By John Carey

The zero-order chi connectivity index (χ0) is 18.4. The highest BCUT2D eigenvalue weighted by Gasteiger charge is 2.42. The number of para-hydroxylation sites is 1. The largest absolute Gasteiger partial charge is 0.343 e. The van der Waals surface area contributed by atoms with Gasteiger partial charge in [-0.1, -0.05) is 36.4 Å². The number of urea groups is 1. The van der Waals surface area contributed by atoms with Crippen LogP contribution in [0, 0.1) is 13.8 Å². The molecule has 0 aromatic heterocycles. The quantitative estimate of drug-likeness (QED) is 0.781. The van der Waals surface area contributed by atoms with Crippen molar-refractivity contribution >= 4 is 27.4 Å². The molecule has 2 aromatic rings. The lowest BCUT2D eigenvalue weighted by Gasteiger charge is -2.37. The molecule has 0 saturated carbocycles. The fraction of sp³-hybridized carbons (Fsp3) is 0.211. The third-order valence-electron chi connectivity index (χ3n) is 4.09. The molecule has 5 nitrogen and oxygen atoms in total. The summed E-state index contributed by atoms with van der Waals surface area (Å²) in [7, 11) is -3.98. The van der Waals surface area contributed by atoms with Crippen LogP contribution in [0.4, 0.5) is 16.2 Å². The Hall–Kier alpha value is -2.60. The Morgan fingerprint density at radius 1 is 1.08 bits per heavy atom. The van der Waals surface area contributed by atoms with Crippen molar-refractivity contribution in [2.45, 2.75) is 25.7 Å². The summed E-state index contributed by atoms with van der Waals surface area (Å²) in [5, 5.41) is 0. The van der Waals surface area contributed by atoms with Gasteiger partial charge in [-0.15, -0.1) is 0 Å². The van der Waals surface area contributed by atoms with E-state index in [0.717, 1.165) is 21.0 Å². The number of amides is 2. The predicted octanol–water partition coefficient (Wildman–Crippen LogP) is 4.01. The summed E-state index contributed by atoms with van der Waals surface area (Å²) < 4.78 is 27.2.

With publishers rushing into environmental titles, there’s growing worry about a glut. “How many guides to a green life do you need?” asks Mark Tauber, senior vice-president for HarperOne, a HarperCollins imprint. Here’s how his company figures to stand out: This fall, it will publish The Green Bible, complete with cotton/linen cover, partly recycled paper, soy-based ink, and passages about caring for the earth highlighted in green. The $29.95 edition of the Good Book also includes essays and a study guide about the spiritual mandate to protect the environment. (Tauber says study guides helped sell the Archeological Study Bible, published in 2006 by Harper’s Zondervan unit.) Hoping to sell 25,000 to 30,000 copies a year, he plans to market The Green Bible to eco-aware churches and influential thinkers. Essay contributor Calvin B. DeWitt, a University of Wisconsin environmental professor and an evangelical Christian, says the Bible is “a kind of ecological handbook for right living on Earth.” A passage he cites: Genesis 2:15, in which God bids Adam to serve and keep the Garden of Eden.